Boy, this sure makes me feel secure:
When two Nuclear Regulatory Commission officials found a security guard asleep at his post at the Indian Point 2 nuclear reactor last year, the agency decided not to issue a notice of violation because there was no terrorist attack on the plant during the half-hour or so that the guard was sleeping, a Congressional audit has found.
Isn't that a great standard? As long as a nuclear power plant (one that, by the way, happens to be about 30 miles north of Ground Zero) isn't actually under terrorist attack, it's OK for the guards to be asleep on the job.
Or allegedly asleep. I love this:
The report described the guard as "inattentive to duty," a term that the agency often uses in its reports. Agency officials say they cannot prove that an individual is asleep, even one who is not moving and whose eyes are closed.
And the safety drills at Indian Point? It turns out that its owners are allowed to bring in ringers -- they can add security guards just for the drills, then dismiss them as soon as the drills are over:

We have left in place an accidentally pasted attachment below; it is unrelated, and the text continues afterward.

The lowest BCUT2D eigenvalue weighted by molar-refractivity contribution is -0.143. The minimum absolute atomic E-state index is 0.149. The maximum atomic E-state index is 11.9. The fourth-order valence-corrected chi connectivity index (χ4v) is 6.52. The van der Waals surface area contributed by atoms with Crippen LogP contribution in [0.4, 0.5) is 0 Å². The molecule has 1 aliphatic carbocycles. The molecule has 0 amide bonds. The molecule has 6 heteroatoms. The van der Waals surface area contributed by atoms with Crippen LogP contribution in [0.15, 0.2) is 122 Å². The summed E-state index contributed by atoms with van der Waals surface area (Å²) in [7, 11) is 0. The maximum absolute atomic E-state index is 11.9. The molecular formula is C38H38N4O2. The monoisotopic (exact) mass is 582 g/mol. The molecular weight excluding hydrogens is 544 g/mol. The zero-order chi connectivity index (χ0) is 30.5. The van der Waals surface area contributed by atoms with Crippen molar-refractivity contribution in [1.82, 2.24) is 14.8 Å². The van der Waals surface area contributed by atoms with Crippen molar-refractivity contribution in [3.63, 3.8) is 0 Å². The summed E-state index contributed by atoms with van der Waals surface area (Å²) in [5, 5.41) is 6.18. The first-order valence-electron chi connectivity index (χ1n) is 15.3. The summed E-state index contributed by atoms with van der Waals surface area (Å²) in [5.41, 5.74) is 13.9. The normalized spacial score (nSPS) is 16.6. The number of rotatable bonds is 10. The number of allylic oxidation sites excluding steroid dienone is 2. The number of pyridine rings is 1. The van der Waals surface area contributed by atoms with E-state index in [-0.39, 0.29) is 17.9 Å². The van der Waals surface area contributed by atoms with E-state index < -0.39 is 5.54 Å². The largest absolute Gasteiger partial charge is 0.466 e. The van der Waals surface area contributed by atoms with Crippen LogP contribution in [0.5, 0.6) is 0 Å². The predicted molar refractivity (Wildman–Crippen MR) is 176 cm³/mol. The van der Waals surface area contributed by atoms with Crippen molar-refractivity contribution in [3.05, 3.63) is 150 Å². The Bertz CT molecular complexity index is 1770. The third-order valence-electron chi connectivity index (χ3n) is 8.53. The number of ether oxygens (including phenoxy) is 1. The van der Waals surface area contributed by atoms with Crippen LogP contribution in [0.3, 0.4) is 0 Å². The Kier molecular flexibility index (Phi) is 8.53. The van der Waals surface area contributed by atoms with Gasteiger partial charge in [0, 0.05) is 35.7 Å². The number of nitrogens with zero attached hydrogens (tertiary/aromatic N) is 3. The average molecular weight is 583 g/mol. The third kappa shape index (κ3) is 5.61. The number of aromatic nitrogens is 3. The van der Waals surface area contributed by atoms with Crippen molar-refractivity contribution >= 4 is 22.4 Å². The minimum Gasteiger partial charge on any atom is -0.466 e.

The General Accounting Office also said that auditors who reviewed 80 commission reports of force-on-force exercises found that at 12 plants, the operators added security guards, and at 35, guards got extra training. Most plants also took special precautions before the drills.
"It's virtually cheating when you do that," said Peter Stockton, a senior investigator with the Project on Government Oversight and a former security adviser to the federal energy secretary.
Mr. Zimmerman said the commission expected plants that made such improvements to do so permanently. But the General Accounting Office report said that a regulatory commission official, whom it did not identify, said the agency could require the plants to have on duty only the number of guards specified in their security plans, and that if they added guards before a drill and removed them later, the agency "could not hold a licensee accountable for ramping down" after the exercise.